Excluding seafood, animal products account for 36% of the world’s protein supply. Based on FAO data, the average supply of protein from non-seafood animal products is 28 grams per person. From plant-based products, it’s 51 grams. That gives a breakdown of 36% from animal products and 64% from plants.

    However, we need to include seafood from aquaculture as aquaculture requires land, as mentioned before. The average protein supply from seafood is 5.6 grams per person per day. If we assume 57% comes from aquaculture, that’s 3.2 grams of protein from seafood from aquaculture. Adding aquaculture protein to the protein supply from meat and dairy sums up to 31 grams of protein per person. The breakdown, then, is 38% protein from animal products, and 62% from plants.

    When we calculate these numbers for calories in the same way, we get 18% from animal products when all seafood is included. However, when we exclude wild catch, this drops to 17%. The remaining 83% comes from plant-based foods.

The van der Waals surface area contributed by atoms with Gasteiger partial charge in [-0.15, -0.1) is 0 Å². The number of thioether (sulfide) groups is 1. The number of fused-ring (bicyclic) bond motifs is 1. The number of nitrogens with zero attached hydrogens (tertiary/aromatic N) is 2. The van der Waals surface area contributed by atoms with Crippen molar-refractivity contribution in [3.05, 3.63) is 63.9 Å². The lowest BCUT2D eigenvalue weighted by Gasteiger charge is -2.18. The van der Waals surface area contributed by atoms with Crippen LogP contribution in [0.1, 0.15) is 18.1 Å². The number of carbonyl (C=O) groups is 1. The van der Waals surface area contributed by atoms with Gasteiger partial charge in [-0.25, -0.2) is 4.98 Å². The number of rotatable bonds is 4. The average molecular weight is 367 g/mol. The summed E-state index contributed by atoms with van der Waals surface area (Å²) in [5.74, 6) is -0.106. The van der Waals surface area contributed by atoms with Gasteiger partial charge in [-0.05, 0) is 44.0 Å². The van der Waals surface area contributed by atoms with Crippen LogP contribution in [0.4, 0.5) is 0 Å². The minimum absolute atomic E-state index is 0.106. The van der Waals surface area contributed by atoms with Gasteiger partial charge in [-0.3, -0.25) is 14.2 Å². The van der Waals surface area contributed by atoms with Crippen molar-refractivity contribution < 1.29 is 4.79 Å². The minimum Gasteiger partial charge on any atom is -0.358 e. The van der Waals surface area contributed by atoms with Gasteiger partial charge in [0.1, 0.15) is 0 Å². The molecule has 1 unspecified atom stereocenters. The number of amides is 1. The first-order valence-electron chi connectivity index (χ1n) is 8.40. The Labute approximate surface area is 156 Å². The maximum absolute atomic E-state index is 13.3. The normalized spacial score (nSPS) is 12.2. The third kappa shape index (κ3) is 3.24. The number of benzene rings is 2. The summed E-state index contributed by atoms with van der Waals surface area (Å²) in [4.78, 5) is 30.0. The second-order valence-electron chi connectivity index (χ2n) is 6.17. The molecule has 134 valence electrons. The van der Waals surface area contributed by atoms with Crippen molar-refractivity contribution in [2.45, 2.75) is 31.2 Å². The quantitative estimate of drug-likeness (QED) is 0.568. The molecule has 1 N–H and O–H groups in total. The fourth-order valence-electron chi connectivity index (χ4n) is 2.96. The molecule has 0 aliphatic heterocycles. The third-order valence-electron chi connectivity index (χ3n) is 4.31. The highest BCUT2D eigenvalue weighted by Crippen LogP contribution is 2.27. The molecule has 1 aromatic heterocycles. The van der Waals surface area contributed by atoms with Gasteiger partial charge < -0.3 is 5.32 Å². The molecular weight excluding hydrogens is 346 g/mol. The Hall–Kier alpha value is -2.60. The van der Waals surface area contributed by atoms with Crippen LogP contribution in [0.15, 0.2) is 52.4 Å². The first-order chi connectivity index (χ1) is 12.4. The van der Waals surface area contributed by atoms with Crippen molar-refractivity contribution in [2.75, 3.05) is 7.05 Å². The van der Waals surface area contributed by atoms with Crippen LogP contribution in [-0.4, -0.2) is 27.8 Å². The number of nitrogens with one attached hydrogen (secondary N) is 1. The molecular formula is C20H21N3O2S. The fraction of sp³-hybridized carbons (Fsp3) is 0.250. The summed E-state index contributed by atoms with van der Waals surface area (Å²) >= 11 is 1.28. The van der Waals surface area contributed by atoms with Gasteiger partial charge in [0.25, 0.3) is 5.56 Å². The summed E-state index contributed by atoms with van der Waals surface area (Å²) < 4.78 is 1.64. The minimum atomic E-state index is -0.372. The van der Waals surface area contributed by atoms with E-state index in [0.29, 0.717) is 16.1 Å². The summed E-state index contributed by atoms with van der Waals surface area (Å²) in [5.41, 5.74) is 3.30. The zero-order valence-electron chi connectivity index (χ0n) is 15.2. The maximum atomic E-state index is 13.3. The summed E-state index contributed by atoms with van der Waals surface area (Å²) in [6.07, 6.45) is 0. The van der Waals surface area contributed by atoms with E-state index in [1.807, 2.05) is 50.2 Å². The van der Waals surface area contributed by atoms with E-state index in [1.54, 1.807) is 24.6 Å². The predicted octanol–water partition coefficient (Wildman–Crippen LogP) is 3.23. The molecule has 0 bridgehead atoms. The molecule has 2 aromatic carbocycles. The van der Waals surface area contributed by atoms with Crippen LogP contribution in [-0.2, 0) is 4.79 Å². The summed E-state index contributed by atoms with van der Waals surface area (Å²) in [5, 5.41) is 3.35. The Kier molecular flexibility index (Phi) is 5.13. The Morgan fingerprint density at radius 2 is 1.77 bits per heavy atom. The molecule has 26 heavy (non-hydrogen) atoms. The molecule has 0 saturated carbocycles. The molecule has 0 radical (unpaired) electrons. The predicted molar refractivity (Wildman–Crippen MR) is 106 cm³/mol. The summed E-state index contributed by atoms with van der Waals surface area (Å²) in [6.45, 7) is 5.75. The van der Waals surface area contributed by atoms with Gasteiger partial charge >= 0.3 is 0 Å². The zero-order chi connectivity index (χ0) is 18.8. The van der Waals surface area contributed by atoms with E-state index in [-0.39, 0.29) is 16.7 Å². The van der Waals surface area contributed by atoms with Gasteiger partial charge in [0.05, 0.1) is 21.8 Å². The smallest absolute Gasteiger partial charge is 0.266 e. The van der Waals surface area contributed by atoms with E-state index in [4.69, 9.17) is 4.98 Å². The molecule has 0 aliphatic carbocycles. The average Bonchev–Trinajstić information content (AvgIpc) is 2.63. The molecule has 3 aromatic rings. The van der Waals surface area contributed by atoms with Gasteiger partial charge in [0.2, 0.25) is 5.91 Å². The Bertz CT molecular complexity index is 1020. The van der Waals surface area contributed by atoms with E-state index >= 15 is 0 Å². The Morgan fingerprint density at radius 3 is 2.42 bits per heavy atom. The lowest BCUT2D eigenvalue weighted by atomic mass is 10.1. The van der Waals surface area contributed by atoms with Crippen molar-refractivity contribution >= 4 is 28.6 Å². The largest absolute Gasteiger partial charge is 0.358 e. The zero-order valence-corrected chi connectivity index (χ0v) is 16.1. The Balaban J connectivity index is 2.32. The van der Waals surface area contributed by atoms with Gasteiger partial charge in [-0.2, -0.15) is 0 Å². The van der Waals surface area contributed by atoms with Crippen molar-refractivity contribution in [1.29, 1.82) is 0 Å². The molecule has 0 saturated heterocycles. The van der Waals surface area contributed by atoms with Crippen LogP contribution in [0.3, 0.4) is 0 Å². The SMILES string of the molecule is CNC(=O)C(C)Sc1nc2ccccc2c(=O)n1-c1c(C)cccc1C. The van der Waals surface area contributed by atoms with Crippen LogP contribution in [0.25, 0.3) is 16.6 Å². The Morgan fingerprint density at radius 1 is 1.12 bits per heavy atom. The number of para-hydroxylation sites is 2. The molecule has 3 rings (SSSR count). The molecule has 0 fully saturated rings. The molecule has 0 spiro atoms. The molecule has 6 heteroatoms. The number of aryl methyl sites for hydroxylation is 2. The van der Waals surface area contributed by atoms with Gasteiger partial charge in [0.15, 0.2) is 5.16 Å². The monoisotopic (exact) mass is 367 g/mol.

This is very similar to the results presented by Poore and Nemecek (2018), which estimate that 18% of calories are from plants and 37% of protein is from animal products.

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Hannah Ritchie and Max Roser (2019) - “Half of the world’s habitable land is used for agriculture” Published online at Retrieved from: '' [Online Resource]

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    author = {Hannah Ritchie and Max Roser},
    title = {Half of the world’s habitable land is used for agriculture},
    journal = {Our World in Data},
    year = {2019},
    note = {}